At Aalberts advanced mechatronics, our customers include some of the most technologically advanced companies in the world. They demand excellence from themselves – and from us in turn. At times this requires us to completely rethink the way we work and uncover untapped potential within ourselves and our organization.
One such situation arose at IDE at the beginning of this year. In response to developments within the semicon industry, one of their key customers had significantly increased the level of quality IDE is expected to deliver. What’s more, IDE was already struggling to hit the previous targets. But rather than push back or try to maintain the status quo, the IDE management team decided to put their heads together to find a way to improve how we work and deliver the excellence our customers expect from us.
This led to the creation of the Quality First Program. This program kicked off in January with a workshop introducing the management team to Hoshin Kanri, a method for improving quality by linking continuous improvement initiatives to all levels of an organization and its strategic vision. The exotic name and methodology definitely piqued people’s interest. “When they heard about the workshop, everybody was curious about the results and what changes would take place,” says Marc Filzen, Key Account Manager for the customer. “Fortunately, most people already felt like things had to change and were ready to find ways to improve.”
To build on that curiosity and openness, the improvement initiatives management developed were shared with everyone in IDE. Employees also got guided tours to see changes that had been implemented. Initially, some were worried about adding to existing workloads and figuring out how to prioritize and skeptical that the initiatives would really help. To address these concerns, the quality team was expanded and IDE leadership welcomed questions and regularly informed everyone what was being done and how things were progressing.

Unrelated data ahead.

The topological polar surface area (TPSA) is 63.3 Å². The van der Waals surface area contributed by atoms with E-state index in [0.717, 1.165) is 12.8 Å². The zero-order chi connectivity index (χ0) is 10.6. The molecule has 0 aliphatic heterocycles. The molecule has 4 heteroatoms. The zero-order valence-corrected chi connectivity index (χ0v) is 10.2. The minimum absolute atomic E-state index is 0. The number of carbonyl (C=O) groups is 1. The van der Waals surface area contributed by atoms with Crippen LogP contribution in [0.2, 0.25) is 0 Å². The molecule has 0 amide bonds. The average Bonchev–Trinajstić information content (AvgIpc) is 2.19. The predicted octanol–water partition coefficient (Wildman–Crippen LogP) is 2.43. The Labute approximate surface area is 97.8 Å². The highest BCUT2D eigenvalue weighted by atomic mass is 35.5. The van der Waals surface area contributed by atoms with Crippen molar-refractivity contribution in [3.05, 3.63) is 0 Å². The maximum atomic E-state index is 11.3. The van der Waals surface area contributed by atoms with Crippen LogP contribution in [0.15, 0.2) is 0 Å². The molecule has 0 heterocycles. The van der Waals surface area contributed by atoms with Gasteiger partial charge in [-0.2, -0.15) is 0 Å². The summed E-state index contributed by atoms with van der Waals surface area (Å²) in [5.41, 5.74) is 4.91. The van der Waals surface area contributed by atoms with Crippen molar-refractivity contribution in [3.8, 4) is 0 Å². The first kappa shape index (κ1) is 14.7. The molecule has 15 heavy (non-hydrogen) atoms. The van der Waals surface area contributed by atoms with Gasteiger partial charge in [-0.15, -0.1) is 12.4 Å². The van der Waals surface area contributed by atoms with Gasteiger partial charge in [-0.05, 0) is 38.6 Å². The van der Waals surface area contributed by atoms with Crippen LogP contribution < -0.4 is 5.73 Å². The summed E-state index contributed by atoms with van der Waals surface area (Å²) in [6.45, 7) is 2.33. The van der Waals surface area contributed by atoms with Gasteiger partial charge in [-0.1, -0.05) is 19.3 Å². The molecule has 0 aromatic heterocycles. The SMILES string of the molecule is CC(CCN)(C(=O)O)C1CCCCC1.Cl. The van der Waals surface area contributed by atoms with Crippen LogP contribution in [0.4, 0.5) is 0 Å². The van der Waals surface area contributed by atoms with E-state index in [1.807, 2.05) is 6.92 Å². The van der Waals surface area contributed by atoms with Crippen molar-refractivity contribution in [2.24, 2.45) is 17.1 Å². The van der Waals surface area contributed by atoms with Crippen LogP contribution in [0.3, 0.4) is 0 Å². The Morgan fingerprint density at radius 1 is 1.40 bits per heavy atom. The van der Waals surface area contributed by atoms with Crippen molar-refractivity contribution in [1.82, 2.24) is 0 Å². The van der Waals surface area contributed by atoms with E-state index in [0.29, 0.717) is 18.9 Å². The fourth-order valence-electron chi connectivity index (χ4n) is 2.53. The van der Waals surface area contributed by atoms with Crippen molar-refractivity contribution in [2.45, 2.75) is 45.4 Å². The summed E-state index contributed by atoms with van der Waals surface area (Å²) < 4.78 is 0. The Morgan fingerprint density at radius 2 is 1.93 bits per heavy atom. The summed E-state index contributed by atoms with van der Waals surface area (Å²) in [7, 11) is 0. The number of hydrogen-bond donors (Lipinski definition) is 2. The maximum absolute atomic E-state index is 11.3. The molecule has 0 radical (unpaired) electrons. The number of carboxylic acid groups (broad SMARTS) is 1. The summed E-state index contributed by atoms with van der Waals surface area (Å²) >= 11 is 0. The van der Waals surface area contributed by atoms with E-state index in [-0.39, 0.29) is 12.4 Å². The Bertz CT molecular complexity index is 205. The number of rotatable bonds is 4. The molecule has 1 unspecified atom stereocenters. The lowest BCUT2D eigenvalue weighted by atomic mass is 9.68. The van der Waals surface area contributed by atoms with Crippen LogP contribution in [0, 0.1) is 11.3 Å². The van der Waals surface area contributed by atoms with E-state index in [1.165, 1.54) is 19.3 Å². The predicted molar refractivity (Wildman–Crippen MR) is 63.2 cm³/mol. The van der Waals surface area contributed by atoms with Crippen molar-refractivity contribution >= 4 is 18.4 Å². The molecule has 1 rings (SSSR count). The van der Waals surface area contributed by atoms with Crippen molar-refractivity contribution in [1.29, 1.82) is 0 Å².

Trainings were also given to help shift mindsets and create accountability. For example, during one workshop employees learned how quality issues that seem minor at IDE can cause considerable negative impact for IDE’s customers and their customers’ customers. Also, a group of employees from throughout IDE were chosen to run improvement projects, and as needed were given Green Belt training to ensure they were well equipped to take ownership of their projects.
It took a while to see results, but eventually the hard work started paying off. In the nine months since the Quality First Program began, the team has been able to bring their error rate from 5% down to 0.25%. This massive improvement goes beyond the target IDE set for itself for 2020 and puts the team on track to meet the customer’s target next year. Marc says, “Everyone is proud of what we’ve achieved – not only because we’re doing a better job for our customer, but also because they can see that the results have positively improved their daily work life. We’ve also gotten better at working together and feel confident about meeting our goals going forward.”
Another great result to come out of the program has been developing a closer collaboration with the customer. “When we told the customer about our plans to improve quality, they suggested that we collaborate,” says Marc. “This way of working has turned out to be extremely valuable. We speak regularly and they ask tough questions. These interactions not only help us satisfy them better – they also help us become a better company.”
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